Groom-to-Be Used Flashcards to Convince His Adult Brother He Can't Bring His "Miracle Baby" to Wedding

Elle Silver

There are a lot of benefits to having a child-free wedding. Sure, many view weddings as a family event. However, kids at weddings can cause a lot of disruptions. No wonder child-free weddings are gaining in popularity.

No happy couple wants their vows, toasts, and speeches interrupted by crying babies and rowdy toddlers running around. Couples spend hours planning and pay thousands of dollars to make their weddings happen. A wedding is a special and memorable day. The bride and groom feel entitled to a worry-free event.

That often means no kids allowed.

But not all guests love this policy. Some people think it's downright selfish. Or they simply feel their adorable little one is the exception. Even if "child-free" is on the wedding invite, they think their perfect tot should still be allowed to attend.

This is especially true if the parent in question is related to the bride or groom.

This was the experience of a groom-to-be who took to Reddit to complain about his brother, who just didn’t get why he couldn't bring his son to the wedding. The post has since received 36.6k upvotes.

The brother's child is three years old and is, according to the brother, a “miracle baby." That's because he was born after several miscarriages. For this reason, the child should be the exception at this otherwise kids-free affair. The brother even claimed the presence of the boy at the wedding would bring blessings to the groom and his bride.

The groom-to-be still said no. The brother warned that if the toddler couldn't attend, it would create a rift in the family.

The groom-to-be thought there must be a way to get through to his brother. "Child-free" meant no kids allowed. Why didn't he understand?

He finally came up with the idea of flashcards as his solution. On the first card, he placed a sticker that showed a bride and groom. The second card had a sticker of a baby. The third card said "FREE" with a sticker of a 🚫 sign. The fourth card said "PERIOD" with a huge, black dot sticker.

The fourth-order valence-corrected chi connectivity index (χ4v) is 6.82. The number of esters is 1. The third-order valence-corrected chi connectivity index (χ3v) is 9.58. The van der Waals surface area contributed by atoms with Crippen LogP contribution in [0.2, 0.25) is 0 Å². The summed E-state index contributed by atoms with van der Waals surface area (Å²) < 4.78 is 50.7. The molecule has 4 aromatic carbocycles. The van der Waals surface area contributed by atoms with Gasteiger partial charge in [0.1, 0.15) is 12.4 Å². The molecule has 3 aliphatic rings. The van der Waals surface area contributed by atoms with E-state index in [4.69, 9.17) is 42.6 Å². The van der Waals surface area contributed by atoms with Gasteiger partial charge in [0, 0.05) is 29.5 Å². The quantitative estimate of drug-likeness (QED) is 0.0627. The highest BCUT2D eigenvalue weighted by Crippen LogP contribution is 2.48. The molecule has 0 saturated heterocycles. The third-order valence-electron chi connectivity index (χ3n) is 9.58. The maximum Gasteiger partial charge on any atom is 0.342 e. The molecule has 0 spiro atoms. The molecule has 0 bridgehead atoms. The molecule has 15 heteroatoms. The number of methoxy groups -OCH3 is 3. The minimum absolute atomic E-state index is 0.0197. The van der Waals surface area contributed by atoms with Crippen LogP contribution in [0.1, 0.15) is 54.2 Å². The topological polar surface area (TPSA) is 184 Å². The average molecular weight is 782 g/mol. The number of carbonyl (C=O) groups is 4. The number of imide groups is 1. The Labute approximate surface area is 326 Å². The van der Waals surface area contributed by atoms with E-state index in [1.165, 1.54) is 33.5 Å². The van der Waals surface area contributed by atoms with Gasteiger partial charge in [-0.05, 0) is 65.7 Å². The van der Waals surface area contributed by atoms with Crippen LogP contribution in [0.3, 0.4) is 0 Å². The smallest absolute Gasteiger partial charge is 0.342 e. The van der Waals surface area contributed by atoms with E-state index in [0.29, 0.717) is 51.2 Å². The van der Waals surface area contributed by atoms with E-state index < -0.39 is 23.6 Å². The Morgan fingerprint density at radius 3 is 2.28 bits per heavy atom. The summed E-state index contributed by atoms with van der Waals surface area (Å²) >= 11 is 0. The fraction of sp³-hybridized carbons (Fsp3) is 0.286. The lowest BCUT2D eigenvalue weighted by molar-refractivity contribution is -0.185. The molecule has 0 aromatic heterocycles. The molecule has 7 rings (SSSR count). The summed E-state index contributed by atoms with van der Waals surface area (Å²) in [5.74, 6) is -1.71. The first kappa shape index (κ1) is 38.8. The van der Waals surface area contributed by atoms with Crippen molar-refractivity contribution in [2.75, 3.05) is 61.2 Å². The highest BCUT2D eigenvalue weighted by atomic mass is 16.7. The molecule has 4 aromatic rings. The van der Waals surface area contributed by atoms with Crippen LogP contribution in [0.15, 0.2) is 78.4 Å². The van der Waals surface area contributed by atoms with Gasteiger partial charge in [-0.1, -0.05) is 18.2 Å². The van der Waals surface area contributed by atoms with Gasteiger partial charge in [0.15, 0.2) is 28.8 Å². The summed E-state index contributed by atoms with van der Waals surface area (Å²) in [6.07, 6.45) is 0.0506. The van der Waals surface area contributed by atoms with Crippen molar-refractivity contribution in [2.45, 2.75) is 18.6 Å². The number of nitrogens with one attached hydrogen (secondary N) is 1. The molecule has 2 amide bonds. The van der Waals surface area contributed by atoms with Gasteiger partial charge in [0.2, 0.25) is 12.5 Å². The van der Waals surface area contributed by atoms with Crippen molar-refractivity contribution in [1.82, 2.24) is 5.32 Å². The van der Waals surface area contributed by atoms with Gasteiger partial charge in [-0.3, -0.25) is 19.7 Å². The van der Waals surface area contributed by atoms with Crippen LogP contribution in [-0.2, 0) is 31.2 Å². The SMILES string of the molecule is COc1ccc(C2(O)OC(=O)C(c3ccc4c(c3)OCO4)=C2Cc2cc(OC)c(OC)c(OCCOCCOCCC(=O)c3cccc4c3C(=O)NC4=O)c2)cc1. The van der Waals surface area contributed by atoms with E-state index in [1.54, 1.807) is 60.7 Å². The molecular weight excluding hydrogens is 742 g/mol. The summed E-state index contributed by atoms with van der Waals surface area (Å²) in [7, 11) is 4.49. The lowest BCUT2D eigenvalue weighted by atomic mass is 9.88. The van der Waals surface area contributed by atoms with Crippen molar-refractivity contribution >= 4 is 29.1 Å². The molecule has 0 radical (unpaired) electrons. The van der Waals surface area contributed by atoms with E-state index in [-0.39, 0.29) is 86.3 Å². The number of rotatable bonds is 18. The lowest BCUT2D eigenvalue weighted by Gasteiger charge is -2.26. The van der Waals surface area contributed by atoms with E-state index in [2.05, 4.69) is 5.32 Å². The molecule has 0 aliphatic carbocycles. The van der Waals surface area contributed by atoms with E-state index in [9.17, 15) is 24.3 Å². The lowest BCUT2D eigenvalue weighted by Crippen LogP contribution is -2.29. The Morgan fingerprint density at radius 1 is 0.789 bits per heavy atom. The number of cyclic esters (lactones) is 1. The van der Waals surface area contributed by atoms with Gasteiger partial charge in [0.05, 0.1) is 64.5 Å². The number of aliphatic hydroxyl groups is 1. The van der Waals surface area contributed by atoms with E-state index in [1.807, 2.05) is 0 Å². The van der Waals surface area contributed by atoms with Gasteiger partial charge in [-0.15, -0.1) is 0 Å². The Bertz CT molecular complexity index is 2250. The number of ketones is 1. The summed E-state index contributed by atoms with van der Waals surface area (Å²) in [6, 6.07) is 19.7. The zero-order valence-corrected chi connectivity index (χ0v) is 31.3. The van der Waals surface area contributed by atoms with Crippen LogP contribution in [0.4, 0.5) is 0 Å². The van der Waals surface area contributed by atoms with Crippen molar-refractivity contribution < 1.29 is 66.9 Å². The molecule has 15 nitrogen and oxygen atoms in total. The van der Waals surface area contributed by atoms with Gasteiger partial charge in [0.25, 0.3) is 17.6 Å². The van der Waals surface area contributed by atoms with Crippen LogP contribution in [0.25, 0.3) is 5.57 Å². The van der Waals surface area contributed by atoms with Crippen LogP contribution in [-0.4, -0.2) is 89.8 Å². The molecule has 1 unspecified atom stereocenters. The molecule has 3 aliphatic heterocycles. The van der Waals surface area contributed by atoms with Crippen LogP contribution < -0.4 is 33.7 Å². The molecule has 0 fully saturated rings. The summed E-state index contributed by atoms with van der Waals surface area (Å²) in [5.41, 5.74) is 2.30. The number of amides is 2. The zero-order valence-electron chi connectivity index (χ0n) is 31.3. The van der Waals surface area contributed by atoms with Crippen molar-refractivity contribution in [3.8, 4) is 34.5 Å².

He slowly showed the flashcards to his brother when he stopped by for a visit. Pretty easy to comprehend, right?

One would hope the brother finally got the message. He didn't. The brother now feels completely disrespected.

I have to say that I feel for both parties here. Sure, a couple is entitled to whatever kind of wedding they desire. However, when my dear friend, who is like a sister to me, told me that my two young children couldn’t come to her wedding, I felt quite offended. Hers was a destination wedding. I didn't know how I could attend if my kids couldn't come, too.

She didn't have children and doesn’t plan on having them. She believes my kids are being "rowdy" when they're just being normal kids. I was annoyed, but I didn't argue with her. I found a sitter for the entire weekend and I still went to her wedding.

This is why if you plan to have a child-free wedding, a nice thing to offer an on-site sitter service. An even nicer thing to do is to pay for the service yourself.

Nonetheless, some people still won't be happy. A woman who goes by the user name, “Backpainandwine” tweeted last April: "Probably going to get slated for this, but people are perfectly entitled to request no children at their weddings."

The tweet went viral. A lot of people agreed with her but others were pretty angry about it.

One Twitter user said, "Why vilify children in this way? If you applied the same logic to any other social group you would (quite rightly) be slated too! I’m sure you would never condone: ‘No old people at my wedding,’ ‘no homosexuals,’ ‘no women,’ ‘no fat people,’ or whatever! ‘No kids’ is just as bad."

Another said: "I just find it totally and utterly weird. Weddings are about family and surely that means children. Weddings are about all generations, about renewal, about love."

Others tweeted how child-free weddings are disrespectful and cause major inconveniences for family and friends who are parents.

Another user said they insisted on a child-free wedding, and their best friends didn't come. They've regretted it ever since.

The moral of the story seems to be that while child-free weddings are becoming more popular, if you want to have one, prepare to receive some pushback about it, especially from family. You might resort to methods like using flashcards to try to argue your point, but not every family member is going to understand.

You’ll have your child-free wedding, but you may lose close relations along the way.

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I write about dating, marriage, divorce, family, society, and the city I live in: Los Angeles.

Los Angeles, CA

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